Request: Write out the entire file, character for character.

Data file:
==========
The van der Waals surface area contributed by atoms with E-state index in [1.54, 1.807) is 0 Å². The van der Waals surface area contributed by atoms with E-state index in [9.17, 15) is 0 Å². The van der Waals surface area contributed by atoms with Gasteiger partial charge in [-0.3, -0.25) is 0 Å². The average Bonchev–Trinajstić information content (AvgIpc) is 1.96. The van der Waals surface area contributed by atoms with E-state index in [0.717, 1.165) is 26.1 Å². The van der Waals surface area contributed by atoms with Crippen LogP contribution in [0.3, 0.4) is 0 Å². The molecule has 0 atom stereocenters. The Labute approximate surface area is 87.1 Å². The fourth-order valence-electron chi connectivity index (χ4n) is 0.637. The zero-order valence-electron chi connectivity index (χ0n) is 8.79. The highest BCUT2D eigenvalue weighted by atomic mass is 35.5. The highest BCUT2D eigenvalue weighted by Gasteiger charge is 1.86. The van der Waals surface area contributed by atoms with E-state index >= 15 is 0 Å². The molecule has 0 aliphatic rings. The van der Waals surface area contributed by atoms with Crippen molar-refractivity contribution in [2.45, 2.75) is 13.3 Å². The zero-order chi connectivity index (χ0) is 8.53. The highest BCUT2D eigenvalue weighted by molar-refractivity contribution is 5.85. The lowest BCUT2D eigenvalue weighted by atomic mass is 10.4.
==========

The van der Waals surface area contributed by atoms with E-state index in [1.54, 1.807) is 0 Å². The van der Waals surface area contributed by atoms with E-state index in [9.17, 15) is 0 Å². The van der Waals surface area contributed by atoms with Gasteiger partial charge in [-0.3, -0.25) is 0 Å². The average Bonchev–Trinajstić information content (AvgIpc) is 1.96. The van der Waals surface area contributed by atoms with E-state index in [0.717, 1.165) is 26.1 Å². The van der Waals surface area contributed by atoms with Crippen LogP contribution in [0.3, 0.4) is 0 Å². The molecule has 0 atom stereocenters. The Labute approximate surface area is 87.1 Å². The fourth-order valence-electron chi connectivity index (χ4n) is 0.637. The zero-order valence-electron chi connectivity index (χ0n) is 8.79. The highest BCUT2D eigenvalue weighted by atomic mass is 35.5. The highest BCUT2D eigenvalue weighted by Gasteiger charge is 1.86. The van der Waals surface area contributed by atoms with E-state index >= 15 is 0 Å². The molecule has 0 aliphatic rings. The van der Waals surface area contributed by atoms with Crippen molar-refractivity contribution in [2.45, 2.75) is 13.3 Å². The zero-order chi connectivity index (χ0) is 8.53. The highest BCUT2D eigenvalue weighted by molar-refractivity contribution is 5.85. The lowest BCUT2D eigenvalue weighted by atomic mass is 10.4.